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Book part
Publication date: 29 August 2017

Martha Gabriela Martinez, Jillian Clare Kohler and Heather McAlister

Using the pharmaceutical sector as a microcosm of the health sector, we highlight the most prevalent structural and policy issues that make this sector susceptible to…

Abstract

Using the pharmaceutical sector as a microcosm of the health sector, we highlight the most prevalent structural and policy issues that make this sector susceptible to corruption and ways in which these vulnerabilities can be addressed. We conducted a literature review of publications from 2004 to 2015 that included books, peer-reviewed literature, as well as gray literature such as working papers, reports published by international organizations and donor agencies, and newspaper articles discussing this topic. We found that vulnerabilities to corruption in the pharmaceutical sector occur due to a lack of good governance, accountability, transparency, and proper oversight in each of the decision points of the pharmaceutical supply chain. What works best to limit corruption is context specific and linked to the complexity of the sector. At a global level, tackling corruption involves hard and soft international laws and the creation of international standards and guidelines for national governments and the pharmaceutical industry. At a national level, including civil society in decision-making and monitoring is also often cited as a positive mechanism against corruption. Anticorruption measures tend to be specific to the particular “site” of the pharmaceutical system and include improving institutional checks and balances like stronger and better implemented regulations and better oversight and protection for “whistle blowers,” financial incentives to refrain from engaging in corrupt behavior, and increasing the use of technology in processes to minimize human discretion. This chapter was adapted from a discussion piece published by Transparency International UK entitled Corruption in the Pharmaceutical Sector: Diagnosing the Challenges.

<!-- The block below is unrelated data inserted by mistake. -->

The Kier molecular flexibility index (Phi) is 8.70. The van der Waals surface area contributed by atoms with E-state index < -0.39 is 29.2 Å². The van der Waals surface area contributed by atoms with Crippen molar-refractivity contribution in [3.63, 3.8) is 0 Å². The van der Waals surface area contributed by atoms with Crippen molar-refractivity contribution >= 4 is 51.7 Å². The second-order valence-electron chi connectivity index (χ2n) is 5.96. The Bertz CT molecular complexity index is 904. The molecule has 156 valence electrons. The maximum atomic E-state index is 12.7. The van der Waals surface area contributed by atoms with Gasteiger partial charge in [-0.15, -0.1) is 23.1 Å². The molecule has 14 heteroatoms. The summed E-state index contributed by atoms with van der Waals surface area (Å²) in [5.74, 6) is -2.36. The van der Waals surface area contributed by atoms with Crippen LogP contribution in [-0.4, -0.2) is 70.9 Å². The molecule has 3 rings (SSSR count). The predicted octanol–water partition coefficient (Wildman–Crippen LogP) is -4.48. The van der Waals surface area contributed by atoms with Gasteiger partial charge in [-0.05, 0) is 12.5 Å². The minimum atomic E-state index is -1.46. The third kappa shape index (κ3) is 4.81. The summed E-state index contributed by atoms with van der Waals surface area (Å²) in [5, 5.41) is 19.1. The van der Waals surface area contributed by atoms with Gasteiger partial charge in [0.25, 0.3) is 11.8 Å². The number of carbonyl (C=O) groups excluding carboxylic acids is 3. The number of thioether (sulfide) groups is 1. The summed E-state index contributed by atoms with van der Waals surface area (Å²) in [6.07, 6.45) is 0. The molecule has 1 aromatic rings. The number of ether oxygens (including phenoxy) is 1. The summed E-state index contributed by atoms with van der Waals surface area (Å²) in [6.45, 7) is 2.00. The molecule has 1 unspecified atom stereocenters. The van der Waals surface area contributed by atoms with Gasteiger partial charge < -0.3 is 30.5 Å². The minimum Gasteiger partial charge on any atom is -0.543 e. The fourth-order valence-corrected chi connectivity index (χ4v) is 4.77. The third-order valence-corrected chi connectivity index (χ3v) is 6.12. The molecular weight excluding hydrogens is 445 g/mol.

Details

The Handbook of Business and Corruption
Type: Book
ISBN: 978-1-78635-445-7

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Article
Publication date: 1 November 2021

Sardar Md Humayun Kabir, Suharni Maulan, Noor Hazilah Abd Manaf and Zaireena Wan Nasir

The purpose of this paper is to investigate the influence of direct-to-physician promotion on physicians’ prescription behaviour. There were very few studies which have…

Abstract

Purpose

The purpose of this paper is to investigate the influence of direct-to-physician promotion on physicians’ prescription behaviour. There were very few studies which have investigated to what extent the pharmaceutical promotion directed towards physicians influences physicians’ prescription behaviour in the Malaysian context.

Design/methodology/approach